2. Discharge not submitted to payer: The revenue cycle committee tackled discharge not submitted to payer issues through a combination of data analytics, clear communication, and increased accountability.

"There was conversation around it for years, but there was not a lot of visibility in what exactly are the dollars, what are the buckets that they're sitting in, and who's responsible for each area," Peterson says.

For instance, it might have been unclear how many accounts were discharged but not coded; how many are waiting for additional documentation; and which departments and leaders were responsible for each of those issues.

Using Navigant analytics tools, UAB created high-level reports to parse that information. Armed with the data, the committee could ensure the work was completed, and that leaders in each area could hit their respective benchmarks.

"How much does revenue integrity need to work? How much does coding need to work? How much does the back office have edits they need to work?" Peterson says. "That's one of the KPIs that's probably moved the most as a result of this collaboration."

Specifically, hospital discharged not submitted to payer dropped 35% and physician discharged not submitted to payer dropped 12%.

3. Uncompensated care: After years of outsourcing, UAB decided to bring its financial counseling services back inhouse.

Between the analytics tools and the all-hands-on-deck strength of UAB's new governance structure, uncompensated care as a percentage of hospital gross revenue is down 23%.

In addition, self-pay collections are up 25%.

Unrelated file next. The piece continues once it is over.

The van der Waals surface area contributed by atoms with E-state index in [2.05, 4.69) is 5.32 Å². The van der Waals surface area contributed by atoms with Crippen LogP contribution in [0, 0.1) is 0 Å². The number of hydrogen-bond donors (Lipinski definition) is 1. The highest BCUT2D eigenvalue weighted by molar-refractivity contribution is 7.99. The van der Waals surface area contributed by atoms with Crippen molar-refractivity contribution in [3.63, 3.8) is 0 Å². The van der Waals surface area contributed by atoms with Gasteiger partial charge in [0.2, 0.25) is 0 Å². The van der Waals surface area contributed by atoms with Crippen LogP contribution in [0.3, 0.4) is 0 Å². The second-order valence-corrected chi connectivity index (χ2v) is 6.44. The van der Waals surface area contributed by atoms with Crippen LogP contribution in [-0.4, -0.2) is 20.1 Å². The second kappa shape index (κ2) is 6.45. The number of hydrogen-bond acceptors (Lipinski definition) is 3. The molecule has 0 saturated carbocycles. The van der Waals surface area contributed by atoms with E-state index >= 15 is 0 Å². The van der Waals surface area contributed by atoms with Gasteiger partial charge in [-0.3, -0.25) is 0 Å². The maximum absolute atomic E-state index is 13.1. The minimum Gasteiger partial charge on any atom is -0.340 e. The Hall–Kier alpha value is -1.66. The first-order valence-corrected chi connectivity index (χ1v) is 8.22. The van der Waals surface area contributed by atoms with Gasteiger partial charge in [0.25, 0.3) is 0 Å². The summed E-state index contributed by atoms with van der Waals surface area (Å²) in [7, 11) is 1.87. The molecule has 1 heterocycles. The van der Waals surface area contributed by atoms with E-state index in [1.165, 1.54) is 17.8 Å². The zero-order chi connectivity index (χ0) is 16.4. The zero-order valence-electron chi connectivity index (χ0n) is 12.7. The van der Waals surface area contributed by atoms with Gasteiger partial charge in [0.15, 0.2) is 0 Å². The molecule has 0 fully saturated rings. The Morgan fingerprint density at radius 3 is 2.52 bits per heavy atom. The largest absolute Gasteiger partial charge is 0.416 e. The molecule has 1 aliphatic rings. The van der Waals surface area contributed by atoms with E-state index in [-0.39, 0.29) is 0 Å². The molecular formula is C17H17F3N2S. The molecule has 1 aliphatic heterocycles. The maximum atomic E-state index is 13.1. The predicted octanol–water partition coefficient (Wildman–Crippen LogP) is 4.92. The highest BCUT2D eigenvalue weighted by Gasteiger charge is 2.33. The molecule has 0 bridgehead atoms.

"It wasn’t really that hard to figure out how to put improvements in place when you've got everybody working together," Peterson says.

Using analytics tools during bedside visits with patients, financial counseling representatives talk with patients about their out-of-pocket costs, whether they might qualify for insurance, and what kinds of financial assistance is available.

"We're doing it in person. When they're in-house, in a bed, we're visiting with them," Blackledge says, allowing the system to identify early who potentially may need some assistance.

UAB hired 12­–16 new employees for this financial function, and their education and training included teaching them new technology tools; having trainings with representatives from SSI and the state Medicaid office; shadowing to ensure that patients were comfortable with the conversations; and how to follow up with the correct documentation.

One stop in the road
 

Blackledge says this case study is "just a stop in the road" along the way to other improvements.

One of the next initiatives is measuring patient financial satisfaction.  

"One of the key concerns from the leaders in the organization was…what the patient touches were going to be like and making sure that we built into this collaboration some measurement of patient satisfaction," Peterson says. "We're all driving toward that same goal."

Alexandra Wilson Pecci is an editor for HealthLeaders.


KEY TAKEAWAYS

Convene committees with representatives throughout the system to identify issues, create action plans, and increase accountability.

Work directly with clinicians to align clinical practices with payer expectations to improve denial rates.

Analyze and segment data to correctly identify, sort, and resolve discharge not submitted to payer issues.

Visit patients at the bedside to discuss financial matters early and improve uncompensated care.